However, a problem persists in luminous efficiency. Carriers overflow the potential barriers of the cladding layers, which lowers luminous efficiency. Therefore, further improvement has been required, as presently appreciated by the present inventors.

As a countermeasure, forming cladding layers with a multi-quantum well structure of a first and a second layers as a unit to reflect carriers has been suggested by Takagi et al. (Japanese Journal of Applied Physics. Vol.29, No.11, November 1990, pp.L1977-L1980). Although it can be led that a band gap energy is used as an alternative of a kinetic energy, this reference does not teach or suggest values of kinetic energy of carriers to be considered and the degree of luminous intensity improvement is inadequate.

SUMMARY OF THE INVENTION

The inventor of the present invention conducted a series of experiments and, found that the suggested thicknesses of the first and the second layers by Takagi et al. were too small to confine electrons, and that preferable thickness of the first and second layers are 4 to 6 times larger than those suggested by Takagi et al.

Further, the present inventor thought that multiple quantum-wave reflection of carriers might occur by a multi-layer structure with different band width, like multiple light reflection by dielectric multi-film structure. And the inventor thought that it would be possible to confine carriers by the reflection of the quantum-wave. As a result, the inventors invented a preferable quantum-wave interference layer and applications of the same.

It is, therefore, a first object of the present invention to provide an LED in which an emission layer is sandwiched by quantum-wave interference layers with high reflectivity to carriers, functioning as reflecting layers. It is a second object of the present invention is to improve a luminous efficiency of an electron-hole pair by forming an emission layer sandwiched by quantum-wave interference layers in an LED having an emission layer in a p-layer.

In light of these objects a first aspect of the present invention is an LED constituted by two pairs of quantum-wave interference layers Each having plural periods of a pair of a first layer and a second layer as a unit. The second layer has a wider band gap than the first layer. The LED has at least a p-layer and an n-layer, and an emission layer is formed in the p-layer. The emission layer is sandwiched by two pairs of quantum-wave interference layers. Each thicknesses of the first and the second layers in the first quantum-wave interference layer is determined by multiplying by an odd number one fourth of a quantum-wave wavelength of electrons in each of the first and the second layers, and each thicknesses of the first and the second layers in the second quantum-wave interference layer is determined by multiplying by an odd number one fourth of a quantum-wave wavelength of holes in each of the first and the second layers.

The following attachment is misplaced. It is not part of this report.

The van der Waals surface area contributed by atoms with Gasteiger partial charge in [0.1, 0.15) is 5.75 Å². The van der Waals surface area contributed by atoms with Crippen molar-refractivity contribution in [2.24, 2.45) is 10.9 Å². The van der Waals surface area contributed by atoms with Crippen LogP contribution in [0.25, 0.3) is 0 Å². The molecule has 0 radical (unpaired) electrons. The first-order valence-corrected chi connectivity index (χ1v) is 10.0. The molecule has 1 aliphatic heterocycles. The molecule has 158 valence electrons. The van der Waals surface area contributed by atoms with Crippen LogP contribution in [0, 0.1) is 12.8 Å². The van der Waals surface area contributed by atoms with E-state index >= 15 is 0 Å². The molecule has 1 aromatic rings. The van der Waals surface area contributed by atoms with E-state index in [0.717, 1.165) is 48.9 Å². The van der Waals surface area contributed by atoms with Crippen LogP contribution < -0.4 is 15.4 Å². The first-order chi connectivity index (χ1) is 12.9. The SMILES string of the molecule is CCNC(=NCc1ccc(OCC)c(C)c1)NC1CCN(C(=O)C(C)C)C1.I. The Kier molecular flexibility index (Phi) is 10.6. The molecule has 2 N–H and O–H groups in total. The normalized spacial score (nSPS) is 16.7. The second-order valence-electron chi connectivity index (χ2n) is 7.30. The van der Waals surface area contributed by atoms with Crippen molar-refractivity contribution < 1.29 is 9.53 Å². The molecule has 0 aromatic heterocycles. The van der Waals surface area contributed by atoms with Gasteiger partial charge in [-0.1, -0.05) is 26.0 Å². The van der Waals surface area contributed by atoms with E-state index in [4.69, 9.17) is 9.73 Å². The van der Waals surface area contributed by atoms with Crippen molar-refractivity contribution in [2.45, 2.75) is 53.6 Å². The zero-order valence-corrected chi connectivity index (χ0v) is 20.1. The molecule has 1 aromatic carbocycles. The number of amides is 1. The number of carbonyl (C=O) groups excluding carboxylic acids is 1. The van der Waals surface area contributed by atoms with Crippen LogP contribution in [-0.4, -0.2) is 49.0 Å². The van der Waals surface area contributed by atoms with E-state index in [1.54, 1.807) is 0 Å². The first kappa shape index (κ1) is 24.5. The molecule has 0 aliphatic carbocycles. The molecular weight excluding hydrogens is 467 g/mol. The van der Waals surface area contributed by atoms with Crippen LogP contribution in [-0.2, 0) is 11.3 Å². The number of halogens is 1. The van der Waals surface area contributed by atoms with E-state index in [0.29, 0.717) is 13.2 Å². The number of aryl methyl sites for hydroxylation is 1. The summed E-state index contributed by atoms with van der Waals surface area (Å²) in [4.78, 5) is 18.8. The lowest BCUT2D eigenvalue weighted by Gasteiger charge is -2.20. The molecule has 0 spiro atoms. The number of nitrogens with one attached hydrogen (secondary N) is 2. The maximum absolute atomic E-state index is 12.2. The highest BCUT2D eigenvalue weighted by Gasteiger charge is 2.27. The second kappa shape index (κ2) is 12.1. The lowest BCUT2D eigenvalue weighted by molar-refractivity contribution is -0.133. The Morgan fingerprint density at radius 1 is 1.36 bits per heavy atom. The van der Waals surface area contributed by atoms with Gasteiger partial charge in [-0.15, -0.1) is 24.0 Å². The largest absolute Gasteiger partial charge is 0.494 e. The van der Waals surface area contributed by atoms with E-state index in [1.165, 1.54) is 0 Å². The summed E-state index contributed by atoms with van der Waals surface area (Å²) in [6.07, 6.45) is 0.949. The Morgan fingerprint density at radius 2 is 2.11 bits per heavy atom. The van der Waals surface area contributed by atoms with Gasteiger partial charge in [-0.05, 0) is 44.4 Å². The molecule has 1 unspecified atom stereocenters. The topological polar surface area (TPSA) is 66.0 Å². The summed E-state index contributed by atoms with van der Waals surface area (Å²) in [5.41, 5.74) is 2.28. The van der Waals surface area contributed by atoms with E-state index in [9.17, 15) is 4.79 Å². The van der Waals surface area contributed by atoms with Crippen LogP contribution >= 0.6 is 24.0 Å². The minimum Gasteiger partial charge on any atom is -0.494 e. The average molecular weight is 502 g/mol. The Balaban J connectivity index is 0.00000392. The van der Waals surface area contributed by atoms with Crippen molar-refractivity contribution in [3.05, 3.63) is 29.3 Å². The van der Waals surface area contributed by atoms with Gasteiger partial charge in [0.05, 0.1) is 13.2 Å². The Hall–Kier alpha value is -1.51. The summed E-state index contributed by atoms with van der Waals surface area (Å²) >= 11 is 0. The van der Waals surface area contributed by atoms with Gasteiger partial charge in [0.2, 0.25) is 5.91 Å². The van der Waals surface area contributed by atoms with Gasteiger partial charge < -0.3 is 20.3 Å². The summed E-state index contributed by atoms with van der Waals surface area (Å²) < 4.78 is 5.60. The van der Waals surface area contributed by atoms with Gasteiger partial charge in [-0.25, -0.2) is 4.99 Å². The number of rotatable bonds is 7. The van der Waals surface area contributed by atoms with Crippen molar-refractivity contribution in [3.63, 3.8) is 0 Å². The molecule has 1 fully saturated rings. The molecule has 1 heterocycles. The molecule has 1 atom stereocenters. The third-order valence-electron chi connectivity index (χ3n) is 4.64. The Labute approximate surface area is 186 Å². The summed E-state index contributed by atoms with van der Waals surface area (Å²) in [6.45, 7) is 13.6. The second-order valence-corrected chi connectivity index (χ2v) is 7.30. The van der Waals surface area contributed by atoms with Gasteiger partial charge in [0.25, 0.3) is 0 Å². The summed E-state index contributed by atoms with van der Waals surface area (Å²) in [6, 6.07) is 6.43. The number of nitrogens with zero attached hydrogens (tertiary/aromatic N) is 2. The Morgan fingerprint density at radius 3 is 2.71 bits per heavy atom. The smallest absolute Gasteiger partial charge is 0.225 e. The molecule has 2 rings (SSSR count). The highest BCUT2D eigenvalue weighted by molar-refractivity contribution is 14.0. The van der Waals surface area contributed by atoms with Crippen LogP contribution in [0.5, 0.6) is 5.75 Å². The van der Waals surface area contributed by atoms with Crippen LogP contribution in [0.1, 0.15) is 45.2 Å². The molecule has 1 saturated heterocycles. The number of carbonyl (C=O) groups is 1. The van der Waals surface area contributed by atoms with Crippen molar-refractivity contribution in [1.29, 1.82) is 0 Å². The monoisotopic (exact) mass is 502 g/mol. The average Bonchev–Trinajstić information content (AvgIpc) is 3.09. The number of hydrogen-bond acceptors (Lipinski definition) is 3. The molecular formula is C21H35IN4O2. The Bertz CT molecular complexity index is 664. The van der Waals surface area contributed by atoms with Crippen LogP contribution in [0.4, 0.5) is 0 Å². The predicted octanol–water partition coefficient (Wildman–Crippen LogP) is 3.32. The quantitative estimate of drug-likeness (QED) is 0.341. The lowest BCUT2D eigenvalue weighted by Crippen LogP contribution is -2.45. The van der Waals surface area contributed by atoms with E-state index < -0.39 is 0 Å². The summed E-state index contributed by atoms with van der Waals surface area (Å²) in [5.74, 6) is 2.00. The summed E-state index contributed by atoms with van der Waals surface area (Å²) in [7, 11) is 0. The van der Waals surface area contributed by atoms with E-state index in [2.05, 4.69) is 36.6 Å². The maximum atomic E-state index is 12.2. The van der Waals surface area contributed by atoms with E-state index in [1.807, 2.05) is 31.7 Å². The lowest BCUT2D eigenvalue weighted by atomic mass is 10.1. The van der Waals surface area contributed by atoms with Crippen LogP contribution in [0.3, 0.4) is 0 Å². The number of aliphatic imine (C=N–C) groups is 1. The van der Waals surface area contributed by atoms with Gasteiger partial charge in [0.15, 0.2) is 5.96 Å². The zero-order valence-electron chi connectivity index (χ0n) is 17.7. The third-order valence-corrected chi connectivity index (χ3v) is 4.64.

The second aspect of the present invention is the LED constituted by the first and the second quantum-wave interference layers each having plural periods of a first layer and a second layer as a unit. Electrons which determine thicknesses of the first and the second layers formed in the first quantum-wave interference layer exists around the lowest energy level of the second layer.

The third aspect of the present invention is the LED constituted by the first and the second quantum-wave interference layers each having plural periods of a first layer and a second layer as a unit. Holes which determine thicknesses of the first and the second layers formed in the second quantum-wave interference layer exists around the lowest energy level of the second layer.

The fourth aspect of the present invention is to define each thicknesses of the first and the second layers in at least one of the first and the second quantum-wave interference layer as follows:

D W =n WλW/4=n W h/4[2m W(E+V)]  (1)

and

D B =n BλB/4=n B h/4(2m B E)  (2)

In Eqs. 1 and 2, h, mW, mB, E, V, and nW, nB represent a Plank's constant, effective mass of carriers in the first layer, effective mass of carriers in the second layer, kinetic energy of carriers at the lowest energy level around the second layer, potential energy of the second layer to the first layer, and odd numbers, respectively.

The fifth aspect of the present invention is an LED having a plurality of partial quantum-wave interference layers Ik, formed in at least one of the first and the second quantum-wave interference layer, with arbitrary periods Tk including a first layer having a thickness of DWk and a second layer having a thickness of DBk and arranged in series. The thicknesses of the first and the second layers satisfy the formulas:

D Wk =n WkλWk/4=n Wk h/4[2m Wk(E k +V)]  (3)

and

D Bk =n BkλBk/4=n Bk h/4(2m Bk E K)  (4)

In Eqs. 3 and 4, Ek, MWk, mBk, and nWk and nBk represent plural kinetic energy levels of carriers flowing into the second layer, effective mass of carriers with kinetic energy Ek+V in the first layer, effective mass of carriers with kinetic energy Ek in the second layer, and arbitrary odd numbers, respectively.

The plurality of the partial quantum-wave interference layers Ik are arranged in series from I1, to Ij, where j is a maximum number of k required to form a quantum-wave interference layer as a whole.

The sixth aspect of the present invention is an LED having a plurality of partial quantum-wave interference layers arranged in series with arbitrary periods, formed in at least one of the first and the second quantum-wave interference layer. Each of the plurality of partial quantum-wave interference layers is constructed with serial pairs of the first and second layers. The widths of the first and second layers of the serial pairs are represented by (DW1, DB1), . . . , (DWk, DBk), . . . , (DWj, DBj). (DWk, DBk) is a pair of widths of the first and second layers and is defined as Eqs. 3 and 4, respectively.

The seventh aspect of the present invention is to form a δ layer between a first layer and a second layer which sharply varies the energy band and has a thickness substantially thinner than that of the first and the second layers, in at least one of the first and the second quantum-wave interference layer.